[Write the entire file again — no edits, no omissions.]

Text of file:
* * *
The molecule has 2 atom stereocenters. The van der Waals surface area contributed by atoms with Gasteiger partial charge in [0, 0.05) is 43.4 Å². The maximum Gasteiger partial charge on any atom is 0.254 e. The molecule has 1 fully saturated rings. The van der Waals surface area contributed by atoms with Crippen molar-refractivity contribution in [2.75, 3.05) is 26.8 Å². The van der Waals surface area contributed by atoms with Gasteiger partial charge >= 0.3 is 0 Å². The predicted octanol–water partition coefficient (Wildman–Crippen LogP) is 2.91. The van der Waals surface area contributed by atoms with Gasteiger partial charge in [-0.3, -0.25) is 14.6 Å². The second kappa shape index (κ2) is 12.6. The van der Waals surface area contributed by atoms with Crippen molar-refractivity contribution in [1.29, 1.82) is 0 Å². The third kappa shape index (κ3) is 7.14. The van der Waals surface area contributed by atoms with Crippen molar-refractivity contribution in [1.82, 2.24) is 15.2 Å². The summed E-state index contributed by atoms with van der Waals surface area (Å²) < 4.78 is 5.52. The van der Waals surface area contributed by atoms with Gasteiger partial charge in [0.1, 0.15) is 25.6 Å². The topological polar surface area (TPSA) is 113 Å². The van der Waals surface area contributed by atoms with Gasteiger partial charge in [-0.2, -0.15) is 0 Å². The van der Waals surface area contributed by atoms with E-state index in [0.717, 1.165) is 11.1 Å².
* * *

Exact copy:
The molecule has 2 atom stereocenters. The van der Waals surface area contributed by atoms with Gasteiger partial charge in [0, 0.05) is 43.4 Å². The maximum Gasteiger partial charge on any atom is 0.254 e. The molecule has 1 fully saturated rings. The van der Waals surface area contributed by atoms with Crippen molar-refractivity contribution in [2.75, 3.05) is 26.8 Å². The van der Waals surface area contributed by atoms with Gasteiger partial charge >= 0.3 is 0 Å². The predicted octanol–water partition coefficient (Wildman–Crippen LogP) is 2.91. The van der Waals surface area contributed by atoms with Gasteiger partial charge in [-0.3, -0.25) is 14.6 Å². The second kappa shape index (κ2) is 12.6. The van der Waals surface area contributed by atoms with Crippen molar-refractivity contribution in [1.29, 1.82) is 0 Å². The third kappa shape index (κ3) is 7.14. The van der Waals surface area contributed by atoms with Crippen molar-refractivity contribution in [1.82, 2.24) is 15.2 Å². The summed E-state index contributed by atoms with van der Waals surface area (Å²) < 4.78 is 5.52. The van der Waals surface area contributed by atoms with Gasteiger partial charge in [0.1, 0.15) is 25.6 Å². The topological polar surface area (TPSA) is 113 Å². The van der Waals surface area contributed by atoms with Gasteiger partial charge in [-0.2, -0.15) is 0 Å². The van der Waals surface area contributed by atoms with E-state index in [0.717, 1.165) is 11.1 Å².